The 
Daguerreian Society


On this day (October 19) in the year 1839, the following article 
appeared in the "New-York Mirror" (Vol. 17, No. 17, p. 135.) If not the 
first, this is certainly one of the earliest public exhibitions of the 
daguerreotype in the U.S. One could only wish that the author had been 
more impressed by the daguerreotypes so as to provide more than this 
passing mention.
- - - - - - - - -

   Fair of the American Institute at Niblo's--It will be two weeks on 
Monday since the opening of this noble exhibition.  A greater variety 
of articles than have been presented on any former occasion, will be 
found here, and the crowds of spectators, who have visited the 
exhibition, have been we believe, more numerous than heretofore, during 
the same space of time.  The spacious area of Niblo's garden is almost 
entirely covered with masterpieces of art and mechanical workmanship 
and ingenuity.  The covered walk from Broadway is filled with beautiful 
specimens of carriage manufacture--sleighs of elegant pattern, gigs, 
barouches, and other vehicles, some in a very novel style.  Passing 
these, we come upon a row of stoves, grates, and cooking ranges of 
every variety of shape.  The saloons present a striking array of fancy 
articles of every description.  Here are head-coverings and feet-
covering; hat, caps, slipper, some of very dainty workmanship; shoes, 
and boots, that rival in beauty the best Parisian; delicate specimens 
of shell-work and wax-work, confections, perfumery, brushes, silver and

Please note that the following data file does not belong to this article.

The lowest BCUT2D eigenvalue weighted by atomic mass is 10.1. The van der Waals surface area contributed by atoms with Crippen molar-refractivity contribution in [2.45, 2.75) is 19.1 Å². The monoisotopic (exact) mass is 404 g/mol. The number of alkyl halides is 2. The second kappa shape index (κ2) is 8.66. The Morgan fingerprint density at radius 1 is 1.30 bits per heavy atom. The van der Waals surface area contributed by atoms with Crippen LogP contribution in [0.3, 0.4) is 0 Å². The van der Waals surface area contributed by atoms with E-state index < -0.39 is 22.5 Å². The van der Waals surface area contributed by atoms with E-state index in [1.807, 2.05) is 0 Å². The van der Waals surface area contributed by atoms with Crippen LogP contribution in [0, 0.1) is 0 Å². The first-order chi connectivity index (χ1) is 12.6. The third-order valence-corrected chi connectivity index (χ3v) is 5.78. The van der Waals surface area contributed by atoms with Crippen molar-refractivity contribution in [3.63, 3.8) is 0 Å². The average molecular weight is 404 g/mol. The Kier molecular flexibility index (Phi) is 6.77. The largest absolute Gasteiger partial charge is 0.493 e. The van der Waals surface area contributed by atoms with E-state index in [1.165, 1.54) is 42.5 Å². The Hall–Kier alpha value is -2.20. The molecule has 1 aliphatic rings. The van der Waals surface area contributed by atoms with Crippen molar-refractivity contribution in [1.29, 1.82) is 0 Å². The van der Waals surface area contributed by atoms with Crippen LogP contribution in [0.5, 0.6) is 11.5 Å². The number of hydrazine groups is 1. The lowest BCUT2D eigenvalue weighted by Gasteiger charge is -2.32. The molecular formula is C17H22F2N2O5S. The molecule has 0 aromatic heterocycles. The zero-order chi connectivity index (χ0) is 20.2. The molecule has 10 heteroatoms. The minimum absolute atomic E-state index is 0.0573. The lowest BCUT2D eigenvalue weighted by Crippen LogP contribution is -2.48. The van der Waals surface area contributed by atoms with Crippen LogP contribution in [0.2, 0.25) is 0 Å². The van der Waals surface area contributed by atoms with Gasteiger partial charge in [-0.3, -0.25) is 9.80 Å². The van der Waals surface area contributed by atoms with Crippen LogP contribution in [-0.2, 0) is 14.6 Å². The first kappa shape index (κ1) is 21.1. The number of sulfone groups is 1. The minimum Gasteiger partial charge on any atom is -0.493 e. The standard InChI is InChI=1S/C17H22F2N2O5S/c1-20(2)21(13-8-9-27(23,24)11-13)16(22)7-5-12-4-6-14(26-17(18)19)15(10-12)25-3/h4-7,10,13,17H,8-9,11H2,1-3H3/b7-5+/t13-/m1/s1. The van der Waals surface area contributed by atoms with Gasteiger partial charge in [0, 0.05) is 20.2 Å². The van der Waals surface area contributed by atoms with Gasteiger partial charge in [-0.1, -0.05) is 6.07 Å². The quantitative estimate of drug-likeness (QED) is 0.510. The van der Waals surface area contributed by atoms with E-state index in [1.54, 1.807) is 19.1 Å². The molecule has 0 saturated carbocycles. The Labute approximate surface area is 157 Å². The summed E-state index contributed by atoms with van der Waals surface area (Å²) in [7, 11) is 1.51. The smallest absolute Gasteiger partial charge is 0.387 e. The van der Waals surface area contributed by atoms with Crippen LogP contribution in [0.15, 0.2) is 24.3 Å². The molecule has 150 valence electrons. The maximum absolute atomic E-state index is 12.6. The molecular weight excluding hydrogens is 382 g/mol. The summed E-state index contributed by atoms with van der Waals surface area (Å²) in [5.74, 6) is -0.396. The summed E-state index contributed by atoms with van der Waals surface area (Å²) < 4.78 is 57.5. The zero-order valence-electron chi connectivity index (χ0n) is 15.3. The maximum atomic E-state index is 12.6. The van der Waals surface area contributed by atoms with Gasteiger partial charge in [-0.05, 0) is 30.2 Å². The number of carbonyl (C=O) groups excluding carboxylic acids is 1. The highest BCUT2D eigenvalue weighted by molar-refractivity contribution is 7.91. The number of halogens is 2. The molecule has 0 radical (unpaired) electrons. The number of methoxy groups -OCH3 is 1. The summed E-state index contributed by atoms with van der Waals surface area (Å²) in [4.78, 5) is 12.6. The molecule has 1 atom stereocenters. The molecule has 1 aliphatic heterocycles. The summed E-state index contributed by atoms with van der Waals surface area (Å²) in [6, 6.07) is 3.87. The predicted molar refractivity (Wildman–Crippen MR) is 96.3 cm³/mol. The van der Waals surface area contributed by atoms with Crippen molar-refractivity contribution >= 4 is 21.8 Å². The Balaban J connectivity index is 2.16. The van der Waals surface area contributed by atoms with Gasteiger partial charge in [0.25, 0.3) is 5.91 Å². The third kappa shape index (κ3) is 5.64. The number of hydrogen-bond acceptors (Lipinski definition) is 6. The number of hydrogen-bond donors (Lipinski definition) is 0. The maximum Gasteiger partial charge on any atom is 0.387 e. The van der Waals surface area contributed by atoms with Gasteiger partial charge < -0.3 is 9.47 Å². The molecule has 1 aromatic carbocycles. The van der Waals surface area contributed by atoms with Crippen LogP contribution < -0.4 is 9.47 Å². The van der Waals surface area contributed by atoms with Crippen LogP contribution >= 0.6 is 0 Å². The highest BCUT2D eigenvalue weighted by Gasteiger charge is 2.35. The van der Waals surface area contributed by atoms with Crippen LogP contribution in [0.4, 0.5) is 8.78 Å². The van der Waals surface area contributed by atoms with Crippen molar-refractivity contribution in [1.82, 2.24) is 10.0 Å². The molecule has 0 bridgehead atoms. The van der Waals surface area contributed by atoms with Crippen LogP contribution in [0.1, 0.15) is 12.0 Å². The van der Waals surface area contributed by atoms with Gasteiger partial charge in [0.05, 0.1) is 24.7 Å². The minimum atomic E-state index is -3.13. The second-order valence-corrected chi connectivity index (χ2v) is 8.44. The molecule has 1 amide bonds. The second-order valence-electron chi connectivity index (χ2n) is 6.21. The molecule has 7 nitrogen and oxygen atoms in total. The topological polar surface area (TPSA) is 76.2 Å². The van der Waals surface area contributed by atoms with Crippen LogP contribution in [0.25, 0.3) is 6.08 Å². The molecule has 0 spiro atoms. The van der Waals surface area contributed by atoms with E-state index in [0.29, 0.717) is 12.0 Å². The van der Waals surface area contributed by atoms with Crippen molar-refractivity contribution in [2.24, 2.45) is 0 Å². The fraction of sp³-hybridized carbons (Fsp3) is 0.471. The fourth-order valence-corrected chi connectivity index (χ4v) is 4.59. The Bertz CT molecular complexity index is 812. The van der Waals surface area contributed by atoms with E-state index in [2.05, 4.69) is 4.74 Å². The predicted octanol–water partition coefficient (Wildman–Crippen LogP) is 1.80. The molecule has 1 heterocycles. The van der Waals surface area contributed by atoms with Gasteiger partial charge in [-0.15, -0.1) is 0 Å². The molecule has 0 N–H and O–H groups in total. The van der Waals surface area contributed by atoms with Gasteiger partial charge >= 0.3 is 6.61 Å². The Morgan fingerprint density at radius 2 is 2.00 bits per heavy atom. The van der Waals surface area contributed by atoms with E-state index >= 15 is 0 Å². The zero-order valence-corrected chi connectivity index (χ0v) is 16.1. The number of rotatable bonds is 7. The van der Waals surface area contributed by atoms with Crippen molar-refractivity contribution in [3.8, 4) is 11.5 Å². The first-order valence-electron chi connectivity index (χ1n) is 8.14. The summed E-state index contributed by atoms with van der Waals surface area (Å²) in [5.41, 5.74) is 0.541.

plated ware, capes, ruffles, turbans, jewellery, optical instruments, 
cutlery, and other matters.  We might as well attempt to catalogue 
Broadway as to give a list of all of them.  In the galleries are hung 
maps, pictures, samplers, and many ingenious masterpieces of the pen, 
brush, and needle.  The admirable miniatures by Hite will be found well 
worthy of examination.  Passing into the side saloon, you are 
surrounded by the evidence and promises of what is yet to be done in 
the manufacture of silk in the United States.  These cannot fail to be 
regarded with great interest, not merely as results but as beginnings 
of results.  Beyond we have portraits, and the first efforts of the 
Daguerreotype in this country; cotton prints, sheeting, broadcloths, 
woollens, musical instruments.  In the lower side saloons we have 
beautiful specimens of cabinet-ware, chairs, tables, bureaus, 
wardrobes, bedsteads, and sofas.  A fine mantel-piece of white marble, 
and another of fine black American marble, will excite particular 
admiration.  The Cochran cannon is perhaps one of the most remarkable 
inventions in the room.  Not the least of the attractions of the 
Institute consists in the cluster of fair faces, of nature's own 
workmanship, to be seen among the spectators.  A fair specimen of the 
beauty, as well as of the mechanical skill of New-York, may here be 
witnessed; and we do not doubt that the most satisfactory prizes that 
the Institute can offer, may be obtained in this department.

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Posted for your enjoyment.     Gary W. Ewer     
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10-19-97


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